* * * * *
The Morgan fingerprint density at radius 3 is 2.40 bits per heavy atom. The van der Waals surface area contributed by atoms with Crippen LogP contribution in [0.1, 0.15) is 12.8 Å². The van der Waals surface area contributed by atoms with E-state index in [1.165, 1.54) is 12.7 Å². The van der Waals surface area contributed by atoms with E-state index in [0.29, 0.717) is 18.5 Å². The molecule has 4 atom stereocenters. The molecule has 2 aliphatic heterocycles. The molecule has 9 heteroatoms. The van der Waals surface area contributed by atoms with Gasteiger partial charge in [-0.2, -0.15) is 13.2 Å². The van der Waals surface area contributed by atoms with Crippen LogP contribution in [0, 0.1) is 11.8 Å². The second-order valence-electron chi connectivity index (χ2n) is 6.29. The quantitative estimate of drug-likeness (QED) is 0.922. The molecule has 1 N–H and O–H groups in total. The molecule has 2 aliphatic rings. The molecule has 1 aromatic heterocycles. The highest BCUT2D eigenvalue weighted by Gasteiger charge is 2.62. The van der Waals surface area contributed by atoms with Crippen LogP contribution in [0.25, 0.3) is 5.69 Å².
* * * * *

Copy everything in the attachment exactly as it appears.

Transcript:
The Morgan fingerprint density at radius 3 is 2.40 bits per heavy atom. The van der Waals surface area contributed by atoms with Crippen LogP contribution in [0.1, 0.15) is 12.8 Å². The van der Waals surface area contributed by atoms with E-state index in [1.165, 1.54) is 12.7 Å². The van der Waals surface area contributed by atoms with E-state index in [0.29, 0.717) is 18.5 Å². The molecule has 4 atom stereocenters. The molecule has 2 aliphatic heterocycles. The molecule has 9 heteroatoms. The van der Waals surface area contributed by atoms with Gasteiger partial charge in [-0.2, -0.15) is 13.2 Å². The van der Waals surface area contributed by atoms with Crippen LogP contribution in [0, 0.1) is 11.8 Å². The second-order valence-electron chi connectivity index (χ2n) is 6.29. The quantitative estimate of drug-likeness (QED) is 0.922. The molecule has 1 N–H and O–H groups in total. The molecule has 2 aliphatic rings. The molecule has 1 aromatic heterocycles. The highest BCUT2D eigenvalue weighted by Gasteiger charge is 2.62. The van der Waals surface area contributed by atoms with Crippen LogP contribution in [0.25, 0.3) is 5.69 Å².